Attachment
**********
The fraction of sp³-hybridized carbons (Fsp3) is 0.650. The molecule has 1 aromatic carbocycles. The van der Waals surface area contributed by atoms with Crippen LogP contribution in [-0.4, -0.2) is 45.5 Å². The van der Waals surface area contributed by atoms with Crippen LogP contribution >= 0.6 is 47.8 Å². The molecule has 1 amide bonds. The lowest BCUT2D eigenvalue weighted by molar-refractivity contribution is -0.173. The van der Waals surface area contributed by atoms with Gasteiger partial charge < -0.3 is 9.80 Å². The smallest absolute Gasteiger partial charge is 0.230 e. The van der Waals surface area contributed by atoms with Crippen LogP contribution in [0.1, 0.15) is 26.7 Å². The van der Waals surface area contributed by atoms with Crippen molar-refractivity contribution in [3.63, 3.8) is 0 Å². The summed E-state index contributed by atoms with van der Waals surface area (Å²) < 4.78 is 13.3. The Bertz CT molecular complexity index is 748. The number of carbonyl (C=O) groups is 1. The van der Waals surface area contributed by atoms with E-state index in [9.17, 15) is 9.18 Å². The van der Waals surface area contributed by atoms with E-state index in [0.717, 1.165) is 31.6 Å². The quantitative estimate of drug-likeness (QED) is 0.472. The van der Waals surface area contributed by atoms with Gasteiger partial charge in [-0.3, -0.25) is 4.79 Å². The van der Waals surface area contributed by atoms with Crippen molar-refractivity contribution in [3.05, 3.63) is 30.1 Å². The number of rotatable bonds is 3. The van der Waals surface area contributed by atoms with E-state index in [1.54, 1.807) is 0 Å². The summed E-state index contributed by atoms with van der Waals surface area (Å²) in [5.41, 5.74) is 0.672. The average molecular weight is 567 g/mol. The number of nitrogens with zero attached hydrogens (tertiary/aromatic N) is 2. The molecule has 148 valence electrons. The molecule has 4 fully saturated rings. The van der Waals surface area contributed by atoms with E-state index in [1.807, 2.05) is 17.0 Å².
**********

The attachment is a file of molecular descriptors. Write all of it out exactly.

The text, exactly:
The fraction of sp³-hybridized carbons (Fsp3) is 0.650. The molecule has 1 aromatic carbocycles. The van der Waals surface area contributed by atoms with Crippen LogP contribution in [-0.4, -0.2) is 45.5 Å². The van der Waals surface area contributed by atoms with Crippen LogP contribution >= 0.6 is 47.8 Å². The molecule has 1 amide bonds. The lowest BCUT2D eigenvalue weighted by molar-refractivity contribution is -0.173. The van der Waals surface area contributed by atoms with Gasteiger partial charge < -0.3 is 9.80 Å². The smallest absolute Gasteiger partial charge is 0.230 e. The van der Waals surface area contributed by atoms with Crippen LogP contribution in [0.1, 0.15) is 26.7 Å². The van der Waals surface area contributed by atoms with Crippen molar-refractivity contribution in [3.63, 3.8) is 0 Å². The summed E-state index contributed by atoms with van der Waals surface area (Å²) < 4.78 is 13.3. The Bertz CT molecular complexity index is 748. The number of carbonyl (C=O) groups is 1. The van der Waals surface area contributed by atoms with E-state index in [9.17, 15) is 9.18 Å². The van der Waals surface area contributed by atoms with E-state index in [0.717, 1.165) is 31.6 Å². The quantitative estimate of drug-likeness (QED) is 0.472. The van der Waals surface area contributed by atoms with Gasteiger partial charge in [-0.3, -0.25) is 4.79 Å². The van der Waals surface area contributed by atoms with Crippen molar-refractivity contribution in [3.05, 3.63) is 30.1 Å². The number of rotatable bonds is 3. The van der Waals surface area contributed by atoms with E-state index in [1.54, 1.807) is 0 Å². The summed E-state index contributed by atoms with van der Waals surface area (Å²) in [5.41, 5.74) is 0.672. The average molecular weight is 567 g/mol. The number of nitrogens with zero attached hydrogens (tertiary/aromatic N) is 2. The molecule has 148 valence electrons. The molecule has 4 fully saturated rings. The van der Waals surface area contributed by atoms with E-state index in [1.807, 2.05) is 17.0 Å².